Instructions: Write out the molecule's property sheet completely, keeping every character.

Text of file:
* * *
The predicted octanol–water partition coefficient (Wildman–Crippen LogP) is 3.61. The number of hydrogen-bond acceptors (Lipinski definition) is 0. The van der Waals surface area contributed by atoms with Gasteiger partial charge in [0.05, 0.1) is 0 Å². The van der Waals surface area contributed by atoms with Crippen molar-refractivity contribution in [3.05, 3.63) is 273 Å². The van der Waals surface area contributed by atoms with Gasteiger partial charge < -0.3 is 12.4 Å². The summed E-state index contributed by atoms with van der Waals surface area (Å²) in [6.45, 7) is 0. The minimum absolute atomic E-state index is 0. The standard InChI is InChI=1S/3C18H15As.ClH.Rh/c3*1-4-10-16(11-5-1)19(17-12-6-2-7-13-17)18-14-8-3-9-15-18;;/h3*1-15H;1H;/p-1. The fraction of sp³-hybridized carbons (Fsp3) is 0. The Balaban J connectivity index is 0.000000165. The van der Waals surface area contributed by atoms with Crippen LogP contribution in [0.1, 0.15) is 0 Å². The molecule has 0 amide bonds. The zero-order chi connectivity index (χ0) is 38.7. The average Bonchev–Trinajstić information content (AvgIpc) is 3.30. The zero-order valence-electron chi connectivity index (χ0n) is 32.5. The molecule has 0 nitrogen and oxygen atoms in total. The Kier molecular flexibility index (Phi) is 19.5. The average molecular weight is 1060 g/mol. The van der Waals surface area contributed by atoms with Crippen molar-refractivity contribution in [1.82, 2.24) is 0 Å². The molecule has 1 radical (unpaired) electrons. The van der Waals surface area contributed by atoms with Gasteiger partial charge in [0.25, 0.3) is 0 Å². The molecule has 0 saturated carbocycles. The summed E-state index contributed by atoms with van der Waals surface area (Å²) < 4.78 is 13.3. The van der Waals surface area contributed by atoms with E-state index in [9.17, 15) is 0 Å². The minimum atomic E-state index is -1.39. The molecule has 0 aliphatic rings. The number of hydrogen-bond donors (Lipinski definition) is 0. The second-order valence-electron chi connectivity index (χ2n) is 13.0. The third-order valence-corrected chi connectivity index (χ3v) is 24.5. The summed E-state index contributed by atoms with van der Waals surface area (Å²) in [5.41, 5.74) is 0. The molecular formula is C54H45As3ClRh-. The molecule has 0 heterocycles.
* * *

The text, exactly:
The predicted octanol–water partition coefficient (Wildman–Crippen LogP) is 3.61. The number of hydrogen-bond acceptors (Lipinski definition) is 0. The van der Waals surface area contributed by atoms with Gasteiger partial charge in [0.05, 0.1) is 0 Å². The van der Waals surface area contributed by atoms with Crippen molar-refractivity contribution in [3.05, 3.63) is 273 Å². The van der Waals surface area contributed by atoms with Gasteiger partial charge < -0.3 is 12.4 Å². The summed E-state index contributed by atoms with van der Waals surface area (Å²) in [6.45, 7) is 0. The minimum absolute atomic E-state index is 0. The standard InChI is InChI=1S/3C18H15As.ClH.Rh/c3*1-4-10-16(11-5-1)19(17-12-6-2-7-13-17)18-14-8-3-9-15-18;;/h3*1-15H;1H;/p-1. The fraction of sp³-hybridized carbons (Fsp3) is 0. The Balaban J connectivity index is 0.000000165. The van der Waals surface area contributed by atoms with Crippen LogP contribution in [0.1, 0.15) is 0 Å². The molecule has 0 amide bonds. The zero-order chi connectivity index (χ0) is 38.7. The average Bonchev–Trinajstić information content (AvgIpc) is 3.30. The zero-order valence-electron chi connectivity index (χ0n) is 32.5. The molecule has 0 nitrogen and oxygen atoms in total. The Kier molecular flexibility index (Phi) is 19.5. The average molecular weight is 1060 g/mol. The van der Waals surface area contributed by atoms with Crippen molar-refractivity contribution in [1.82, 2.24) is 0 Å². The molecule has 1 radical (unpaired) electrons. The van der Waals surface area contributed by atoms with Gasteiger partial charge in [0.25, 0.3) is 0 Å². The molecule has 0 saturated carbocycles. The summed E-state index contributed by atoms with van der Waals surface area (Å²) < 4.78 is 13.3. The van der Waals surface area contributed by atoms with E-state index in [9.17, 15) is 0 Å². The minimum atomic E-state index is -1.39. The molecule has 0 aliphatic rings. The number of hydrogen-bond donors (Lipinski definition) is 0. The second-order valence-electron chi connectivity index (χ2n) is 13.0. The third-order valence-corrected chi connectivity index (χ3v) is 24.5. The summed E-state index contributed by atoms with van der Waals surface area (Å²) in [5.41, 5.74) is 0. The molecular formula is C54H45As3ClRh-. The molecule has 0 heterocycles.